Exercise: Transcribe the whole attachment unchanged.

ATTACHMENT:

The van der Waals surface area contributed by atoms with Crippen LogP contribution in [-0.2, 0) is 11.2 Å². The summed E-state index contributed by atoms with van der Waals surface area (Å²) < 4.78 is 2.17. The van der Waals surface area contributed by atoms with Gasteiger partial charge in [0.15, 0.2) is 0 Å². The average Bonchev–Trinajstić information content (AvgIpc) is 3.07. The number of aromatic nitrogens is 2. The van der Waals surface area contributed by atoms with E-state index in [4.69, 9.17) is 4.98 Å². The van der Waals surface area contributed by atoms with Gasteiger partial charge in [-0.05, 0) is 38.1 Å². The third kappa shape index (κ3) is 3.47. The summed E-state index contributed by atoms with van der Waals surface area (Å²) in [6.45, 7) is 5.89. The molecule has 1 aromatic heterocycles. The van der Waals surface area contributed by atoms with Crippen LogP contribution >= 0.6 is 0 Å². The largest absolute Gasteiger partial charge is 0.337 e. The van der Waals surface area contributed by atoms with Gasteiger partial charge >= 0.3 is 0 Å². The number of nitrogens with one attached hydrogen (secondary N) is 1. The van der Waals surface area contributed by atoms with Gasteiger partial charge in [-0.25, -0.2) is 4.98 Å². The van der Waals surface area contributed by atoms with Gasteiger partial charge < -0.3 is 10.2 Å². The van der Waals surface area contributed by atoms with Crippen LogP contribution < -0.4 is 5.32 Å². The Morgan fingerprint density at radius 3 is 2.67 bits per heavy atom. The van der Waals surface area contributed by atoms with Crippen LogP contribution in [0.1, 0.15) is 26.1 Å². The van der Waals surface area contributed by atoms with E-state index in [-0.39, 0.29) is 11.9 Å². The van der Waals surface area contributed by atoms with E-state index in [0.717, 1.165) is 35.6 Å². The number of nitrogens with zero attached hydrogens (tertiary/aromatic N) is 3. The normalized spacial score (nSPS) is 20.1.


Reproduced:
The van der Waals surface area contributed by atoms with Crippen LogP contribution in [-0.2, 0) is 11.2 Å². The summed E-state index contributed by atoms with van der Waals surface area (Å²) < 4.78 is 2.17. The van der Waals surface area contributed by atoms with Gasteiger partial charge in [0.15, 0.2) is 0 Å². The average Bonchev–Trinajstić information content (AvgIpc) is 3.07. The number of aromatic nitrogens is 2. The van der Waals surface area contributed by atoms with E-state index in [4.69, 9.17) is 4.98 Å². The van der Waals surface area contributed by atoms with Gasteiger partial charge in [-0.05, 0) is 38.1 Å². The third kappa shape index (κ3) is 3.47. The summed E-state index contributed by atoms with van der Waals surface area (Å²) in [6.45, 7) is 5.89. The molecule has 1 aromatic heterocycles. The van der Waals surface area contributed by atoms with Crippen LogP contribution >= 0.6 is 0 Å². The largest absolute Gasteiger partial charge is 0.337 e. The van der Waals surface area contributed by atoms with Gasteiger partial charge >= 0.3 is 0 Å². The number of nitrogens with one attached hydrogen (secondary N) is 1. The van der Waals surface area contributed by atoms with Gasteiger partial charge in [-0.25, -0.2) is 4.98 Å². The van der Waals surface area contributed by atoms with Gasteiger partial charge < -0.3 is 10.2 Å². The van der Waals surface area contributed by atoms with Crippen LogP contribution < -0.4 is 5.32 Å². The Morgan fingerprint density at radius 3 is 2.67 bits per heavy atom. The van der Waals surface area contributed by atoms with Crippen LogP contribution in [0.1, 0.15) is 26.1 Å². The van der Waals surface area contributed by atoms with E-state index in [-0.39, 0.29) is 11.9 Å². The van der Waals surface area contributed by atoms with E-state index in [0.717, 1.165) is 35.6 Å². The number of nitrogens with zero attached hydrogens (tertiary/aromatic N) is 3. The normalized spacial score (nSPS) is 20.1.